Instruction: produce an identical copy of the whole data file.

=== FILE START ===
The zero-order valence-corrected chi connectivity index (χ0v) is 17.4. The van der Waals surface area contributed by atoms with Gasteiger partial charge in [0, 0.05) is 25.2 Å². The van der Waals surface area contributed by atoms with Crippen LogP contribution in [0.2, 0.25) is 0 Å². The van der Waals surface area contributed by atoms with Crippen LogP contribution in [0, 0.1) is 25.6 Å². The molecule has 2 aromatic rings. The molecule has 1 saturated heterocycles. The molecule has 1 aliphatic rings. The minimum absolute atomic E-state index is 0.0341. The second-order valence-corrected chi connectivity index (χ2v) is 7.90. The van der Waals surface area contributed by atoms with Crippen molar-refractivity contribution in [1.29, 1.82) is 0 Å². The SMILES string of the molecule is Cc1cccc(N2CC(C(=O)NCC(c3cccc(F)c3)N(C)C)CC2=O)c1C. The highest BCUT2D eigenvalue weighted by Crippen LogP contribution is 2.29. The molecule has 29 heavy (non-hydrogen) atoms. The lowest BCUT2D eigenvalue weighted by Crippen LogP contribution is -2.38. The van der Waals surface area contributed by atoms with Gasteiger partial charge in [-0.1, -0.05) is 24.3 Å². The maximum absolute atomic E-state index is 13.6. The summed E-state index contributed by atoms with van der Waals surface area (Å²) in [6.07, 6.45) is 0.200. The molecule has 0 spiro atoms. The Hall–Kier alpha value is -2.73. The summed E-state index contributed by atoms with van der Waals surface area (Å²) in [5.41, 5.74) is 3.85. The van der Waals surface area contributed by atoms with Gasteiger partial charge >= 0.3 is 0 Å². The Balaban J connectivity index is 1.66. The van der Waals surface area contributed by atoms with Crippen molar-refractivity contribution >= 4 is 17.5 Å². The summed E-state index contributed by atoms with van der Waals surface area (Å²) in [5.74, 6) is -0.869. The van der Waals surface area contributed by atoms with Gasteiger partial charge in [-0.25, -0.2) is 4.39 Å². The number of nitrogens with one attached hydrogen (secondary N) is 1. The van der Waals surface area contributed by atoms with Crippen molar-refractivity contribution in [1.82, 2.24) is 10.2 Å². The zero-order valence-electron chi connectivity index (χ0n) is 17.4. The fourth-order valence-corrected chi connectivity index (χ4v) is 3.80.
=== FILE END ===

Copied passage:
The zero-order valence-corrected chi connectivity index (χ0v) is 17.4. The van der Waals surface area contributed by atoms with Gasteiger partial charge in [0, 0.05) is 25.2 Å². The van der Waals surface area contributed by atoms with Crippen LogP contribution in [0.2, 0.25) is 0 Å². The van der Waals surface area contributed by atoms with Crippen LogP contribution in [0, 0.1) is 25.6 Å². The molecule has 2 aromatic rings. The molecule has 1 saturated heterocycles. The molecule has 1 aliphatic rings. The minimum absolute atomic E-state index is 0.0341. The second-order valence-corrected chi connectivity index (χ2v) is 7.90. The van der Waals surface area contributed by atoms with Crippen molar-refractivity contribution in [1.29, 1.82) is 0 Å². The SMILES string of the molecule is Cc1cccc(N2CC(C(=O)NCC(c3cccc(F)c3)N(C)C)CC2=O)c1C. The highest BCUT2D eigenvalue weighted by Crippen LogP contribution is 2.29. The molecule has 29 heavy (non-hydrogen) atoms. The lowest BCUT2D eigenvalue weighted by Crippen LogP contribution is -2.38. The van der Waals surface area contributed by atoms with Gasteiger partial charge in [-0.1, -0.05) is 24.3 Å². The maximum absolute atomic E-state index is 13.6. The summed E-state index contributed by atoms with van der Waals surface area (Å²) in [6.07, 6.45) is 0.200. The molecule has 0 spiro atoms. The Hall–Kier alpha value is -2.73. The summed E-state index contributed by atoms with van der Waals surface area (Å²) in [5.41, 5.74) is 3.85. The van der Waals surface area contributed by atoms with Gasteiger partial charge >= 0.3 is 0 Å². The Balaban J connectivity index is 1.66. The van der Waals surface area contributed by atoms with Crippen molar-refractivity contribution >= 4 is 17.5 Å². The summed E-state index contributed by atoms with van der Waals surface area (Å²) in [5.74, 6) is -0.869. The van der Waals surface area contributed by atoms with Gasteiger partial charge in [-0.25, -0.2) is 4.39 Å². The number of nitrogens with one attached hydrogen (secondary N) is 1. The van der Waals surface area contributed by atoms with Crippen molar-refractivity contribution in [1.82, 2.24) is 10.2 Å². The zero-order valence-electron chi connectivity index (χ0n) is 17.4. The fourth-order valence-corrected chi connectivity index (χ4v) is 3.80.